The powerhouse of the cell has a more complicated origin than we thought

Were mitochondria a driving force or a late addition in the evolution of more complex cells like ours?

by Viviane Callier and Knowable Magazine
Originally Published: 
Macrophotography of oil on water, creating an abstract bubble and crater pattern
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For billions of years after the origin of life, the only living things on Earth were tiny, primitive cells resembling today’s bacteria. But then, more than 1.5 billion years ago, something remarkable happened: One of those primitive cells, belonging to a group known as the archaea, swallowed a different one — a bacterium.

Instead of being digested, the bacterium took up permanent residence within the other organism in what biologists call an endosymbiont. Eventually, it integrated fully into its archaeal host cell, becoming what we know today as the mitochondrion, the crucial energy-producing component of the cell.

Its acquisition has long been viewed as the key step in what is arguably the most important evolutionary leap since the origin of life itself: the transition from early primitive cells, or prokaryotes, to the more sophisticated cells of higher organisms, or eukaryotes, including ourselves.

It’s a neat story you’ll find in most biology textbooks — but is it quite that simple? In the last few years, new evidence has challenged the notion that mitochondria played a seminal role in this transition. Researchers sequencing the genomes of modern-day relatives of the first eukaryotes have found many unexpected genes that don’t seem to come from either the host or the endosymbiont. And that, some scientists suggest, might mean that the evolution of the first eukaryotes involved more than two partners and happened more gradually than suspected.

Others don’t see a reason yet to abandon the theory that the acquisition of the mitochondrion was the spark that ignited the rapid evolution of eukaryotes — giving rise, eons later, to plants, animals, vertebrates, and people. Fresh evidence from genomics and cell biology may help resolve the debate, while also pointing to knowledge gaps that still need to be filled to understand one of the foundational events in our own ancestry, the origin of complex cells.

Mysterious extras

The mystery genes turned up in the last decade when researchers, including Toni Gabaldón, an evolutionary genomicist at the Barcelona Supercomputing Centre, and his colleagues took advantage of today’s cheap gene sequencing technology to explore the genomes of a wide range of eukaryotes, including several obscure, primitive, modern-day relatives of early eukaryotes.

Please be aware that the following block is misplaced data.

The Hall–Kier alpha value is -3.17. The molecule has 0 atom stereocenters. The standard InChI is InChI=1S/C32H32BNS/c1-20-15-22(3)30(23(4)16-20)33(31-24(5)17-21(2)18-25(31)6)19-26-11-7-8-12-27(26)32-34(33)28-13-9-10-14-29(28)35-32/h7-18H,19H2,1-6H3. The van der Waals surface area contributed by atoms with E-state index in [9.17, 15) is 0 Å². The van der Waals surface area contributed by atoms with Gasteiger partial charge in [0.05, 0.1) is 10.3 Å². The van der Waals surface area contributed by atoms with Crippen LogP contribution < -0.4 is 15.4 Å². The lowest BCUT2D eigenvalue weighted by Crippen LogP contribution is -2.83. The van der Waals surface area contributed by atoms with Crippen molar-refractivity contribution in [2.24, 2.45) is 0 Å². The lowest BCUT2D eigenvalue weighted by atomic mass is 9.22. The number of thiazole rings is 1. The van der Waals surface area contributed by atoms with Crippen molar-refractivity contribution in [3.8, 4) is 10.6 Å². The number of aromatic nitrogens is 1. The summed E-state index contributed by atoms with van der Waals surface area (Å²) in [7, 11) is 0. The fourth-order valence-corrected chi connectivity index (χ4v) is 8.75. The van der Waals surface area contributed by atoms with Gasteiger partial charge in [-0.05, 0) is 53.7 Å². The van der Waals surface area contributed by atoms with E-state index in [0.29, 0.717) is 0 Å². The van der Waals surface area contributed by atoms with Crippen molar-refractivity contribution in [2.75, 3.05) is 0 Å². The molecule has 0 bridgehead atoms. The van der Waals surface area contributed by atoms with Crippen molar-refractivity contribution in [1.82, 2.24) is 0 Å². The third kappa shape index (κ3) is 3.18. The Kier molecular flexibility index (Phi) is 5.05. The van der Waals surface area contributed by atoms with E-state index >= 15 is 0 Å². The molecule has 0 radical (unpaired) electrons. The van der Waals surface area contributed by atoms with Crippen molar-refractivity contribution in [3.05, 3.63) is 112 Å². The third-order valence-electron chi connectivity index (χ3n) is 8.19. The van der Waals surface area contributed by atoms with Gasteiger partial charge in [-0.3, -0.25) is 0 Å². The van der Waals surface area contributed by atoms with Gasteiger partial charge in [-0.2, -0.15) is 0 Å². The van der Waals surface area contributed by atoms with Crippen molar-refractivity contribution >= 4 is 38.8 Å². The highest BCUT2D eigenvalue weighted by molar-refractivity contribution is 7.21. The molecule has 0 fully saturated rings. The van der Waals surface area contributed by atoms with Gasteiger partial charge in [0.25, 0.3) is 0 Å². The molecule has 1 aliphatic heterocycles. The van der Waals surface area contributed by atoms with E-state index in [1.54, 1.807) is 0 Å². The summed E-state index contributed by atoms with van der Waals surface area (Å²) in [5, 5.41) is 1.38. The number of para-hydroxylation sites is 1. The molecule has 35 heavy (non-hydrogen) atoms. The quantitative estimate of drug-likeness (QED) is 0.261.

They expected to find genes whose lineage traced back to either the archaeal host or the mitochondrial ancestor, a member of a group called the alphaproteobacteria. But to their surprise, the scientists also found genes that seemed to come from a wide range of other bacteria.

Gabaldón and colleagues hypothesized that the cellular ancestor of eukaryotes had acquired the genes from a variety of partners. Those partners could have been additional endosymbionts that were later lost or free-living bacteria that passed one or a few of their genes to the ancestral host in a common process called horizontal gene transfer. Either way, the tango that led to eukaryotes involved more than two dancers, they suggested.

“It is clear now that there are additional contributions from additional partners,” says Gabaldón, who wrote about the early evolution of eukaryotes in the 2021 Annual Review of Microbiology.

It’s tough to know exactly where those ancient foreign genes came from because so much time has elapsed. But there are many more recent, looser endosymbioses where the origin of foreign genes is easier to identify, says John McCutcheon, an evolutionary cell biologist at Arizona State University in Tempe who wrote about endosymbiont evolution in the 2021 Annual Review of Cell and Developmental Biology. Studying these might, by analogy, give us a shot at understanding how mitochondria and the first eukaryotes could have evolved, he says.

Mealybugs, which share a symbiotic relationship with certain microbes.

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A prime example is a roughly 100-million-year-old partnership between insects called mealybugs and two bacterial endosymbionts, one nested inside the other in the mealybugs’ cells. (The endosymbionts make essential amino acids that the mealybug can’t get from its diet.)

Based on genomic analysis, McCutcheon and his colleagues found that the mealybugs’ metabolic pathways are now a mosaic made up of genes that originated with the bugs themselves, came in with their endosymbionts, or were picked up by horizontal transfer from other microbes in the environment.

To make this work, McCutcheon’s team showed, mealybug cells had to evolve an apparatus that transports proteins to and fro between what were once independent organisms — allowing ones from the mealybug cell to journey across two sets of endosymbiont membranes for use by the innermost endosymbiont.

Something similar occurs in a single-celled, amoeba-like eukaryote called Paulinella. Paulinella has an endosymbiont, engulfed tens of millions of years ago, that allows it to harvest energy from the sunlight without the chloroplast organelles that usually power photosynthesis. Eva Nowack, who leads a lab at the University of Dusseldorf in Germany, discovered that Paulinella’s genome now contains genes from the endosymbiont along with others that were acquired through horizontal gene transfer.